Renault Executive Loses Job In Spy Scandal

PARIS (AP) — One of Renault's top executives will lose his job amid a wide-scale corporate shakeout following a deeply embarrassing scandal that saw France's partially state-owned car maker falsely accuse three of its executives of espionage.

In a statement Monday, Renault said Chief Operating Officer Patrick Pelata would be removed from his position and given unspecified duties within the Renault-Nissan alliance.

It was Pelata who earlier this year accused the three executives of orchestrating an "organized, international network" to obtain information on Renault's flagship electric car program.

Renault's top security officer and two of his colleagues will lose their jobs, and two other executives including Renault's legal counsel are to be relieved of their duties "pending discussions concerning their future."

Chief Executive Carlos Ghosn, who in January said "we have the certitude" and "multiple" proofs of the alleged espionage, is keeping his job.

The threewrongly accusedd executives have reached settlements with Renault, which the car maker did not make public. French press reports have cited a combined figure of euro11 million ($16 million) for all three, plus a fourth executive who was wrongly dismissed in a separate incident in 2009.

The cloak-and-dagger affair, which was more "Spy vs Spy" than James Bond, has been deeply embarrassing for France's second biggest carmaker. The company had previously said Ghosn and Pelata would forego all stock option benefits for 2011 and their bonuses for 2010.

Renault executives Michel Balthazard, Bertrand Rochette and Matthieu Tenenbaum were suspended Jan. 11 after the company said it had discovered signs of espionage, had proof the men received "funds from a foreign source" and accused them of selling "information strategic for the company."

The executives had strongly denied the allegations and investigators could not verify them. Renault's focus then shifted to a possible scam.

Preliminary charges of "organized fraud" were filed in March against Dominique Gevrey, once employed by the Defense Ministry intelligence service and one of the executives whose removal was announced Monday.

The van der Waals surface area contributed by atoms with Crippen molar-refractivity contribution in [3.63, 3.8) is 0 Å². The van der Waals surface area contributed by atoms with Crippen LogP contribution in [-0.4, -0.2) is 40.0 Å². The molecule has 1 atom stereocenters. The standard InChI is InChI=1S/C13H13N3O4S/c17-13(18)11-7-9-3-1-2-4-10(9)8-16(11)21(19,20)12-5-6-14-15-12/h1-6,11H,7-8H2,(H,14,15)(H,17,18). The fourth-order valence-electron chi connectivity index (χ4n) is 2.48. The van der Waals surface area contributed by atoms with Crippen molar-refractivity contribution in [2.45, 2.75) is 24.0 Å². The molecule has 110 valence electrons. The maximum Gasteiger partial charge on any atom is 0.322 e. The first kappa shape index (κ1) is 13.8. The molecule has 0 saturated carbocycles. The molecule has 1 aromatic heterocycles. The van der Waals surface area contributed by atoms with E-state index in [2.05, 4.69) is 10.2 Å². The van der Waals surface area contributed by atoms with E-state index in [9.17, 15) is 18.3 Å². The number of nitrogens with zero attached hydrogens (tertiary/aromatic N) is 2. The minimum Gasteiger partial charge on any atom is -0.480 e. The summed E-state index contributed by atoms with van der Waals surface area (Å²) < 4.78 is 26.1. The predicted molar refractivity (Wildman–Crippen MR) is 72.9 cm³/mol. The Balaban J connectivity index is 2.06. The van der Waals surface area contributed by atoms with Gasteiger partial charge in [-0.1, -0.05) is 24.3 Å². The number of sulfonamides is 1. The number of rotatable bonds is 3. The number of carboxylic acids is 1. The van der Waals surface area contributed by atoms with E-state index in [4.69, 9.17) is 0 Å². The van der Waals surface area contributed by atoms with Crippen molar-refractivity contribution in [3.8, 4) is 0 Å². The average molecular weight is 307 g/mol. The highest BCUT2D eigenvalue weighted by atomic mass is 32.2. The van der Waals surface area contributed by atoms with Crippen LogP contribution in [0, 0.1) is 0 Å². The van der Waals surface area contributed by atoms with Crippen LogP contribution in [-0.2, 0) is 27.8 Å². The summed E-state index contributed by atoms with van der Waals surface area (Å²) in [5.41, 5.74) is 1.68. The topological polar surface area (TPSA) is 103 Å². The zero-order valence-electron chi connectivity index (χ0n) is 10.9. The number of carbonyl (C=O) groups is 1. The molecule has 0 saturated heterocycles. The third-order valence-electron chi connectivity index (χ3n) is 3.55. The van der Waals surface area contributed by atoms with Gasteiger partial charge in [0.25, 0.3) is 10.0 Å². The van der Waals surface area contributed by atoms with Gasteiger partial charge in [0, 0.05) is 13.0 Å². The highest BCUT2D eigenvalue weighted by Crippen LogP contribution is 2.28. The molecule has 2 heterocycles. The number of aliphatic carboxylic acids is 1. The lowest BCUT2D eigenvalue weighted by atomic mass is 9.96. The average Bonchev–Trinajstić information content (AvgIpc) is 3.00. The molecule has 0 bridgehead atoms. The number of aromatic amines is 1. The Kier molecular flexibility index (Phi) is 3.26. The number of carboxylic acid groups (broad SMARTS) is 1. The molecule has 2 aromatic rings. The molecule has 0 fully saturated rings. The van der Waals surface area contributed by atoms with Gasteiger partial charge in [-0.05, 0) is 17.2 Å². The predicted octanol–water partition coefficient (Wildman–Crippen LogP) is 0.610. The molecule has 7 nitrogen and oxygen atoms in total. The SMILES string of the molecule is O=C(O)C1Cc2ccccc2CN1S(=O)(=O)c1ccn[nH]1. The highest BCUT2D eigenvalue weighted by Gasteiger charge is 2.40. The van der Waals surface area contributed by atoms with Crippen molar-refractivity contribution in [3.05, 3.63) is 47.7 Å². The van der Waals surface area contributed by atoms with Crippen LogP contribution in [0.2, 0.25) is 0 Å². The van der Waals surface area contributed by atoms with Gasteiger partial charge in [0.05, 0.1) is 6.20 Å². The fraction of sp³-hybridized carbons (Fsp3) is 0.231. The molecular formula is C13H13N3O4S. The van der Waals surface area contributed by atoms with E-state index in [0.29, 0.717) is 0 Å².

Renault sent a deep apology to the wrongly accused employees last month.

Investigators in the French intelligence service found a series of clues the prosecutor contends pointed to Gevrey — the only person in contact with an alleged source who furnished bank information implicating the three executives. That information turned out to be false.

Banking information Gevrey furnished in the 2009 firing of an executive in an unrelated case also was false.

Renault had launched an internal investigation into allegations the three executives had "deliberately and consciously threatened" company assets, after receiving an anonymous letter more than four months earlier denouncing the men. The allegations centered on Renault's electric car program, in which Renault and partner Nissan Motor Co. had invested $4 billion.

The scandal, which Renault made public in January, led French Industry Minister Eric Besson to openly talk of "economic warfare" being waged on one of France's leading industrial giants.

Renault filed a criminal complaint on Jan. 13 "against persons unknown" — for acts constituting organized industrial espionage, corruption, breach of trust, theft and concealment — after the carmaker said it had discovered "serious misconduct detrimental to the company" and in particular to its "strategic, technological and intellectual assets."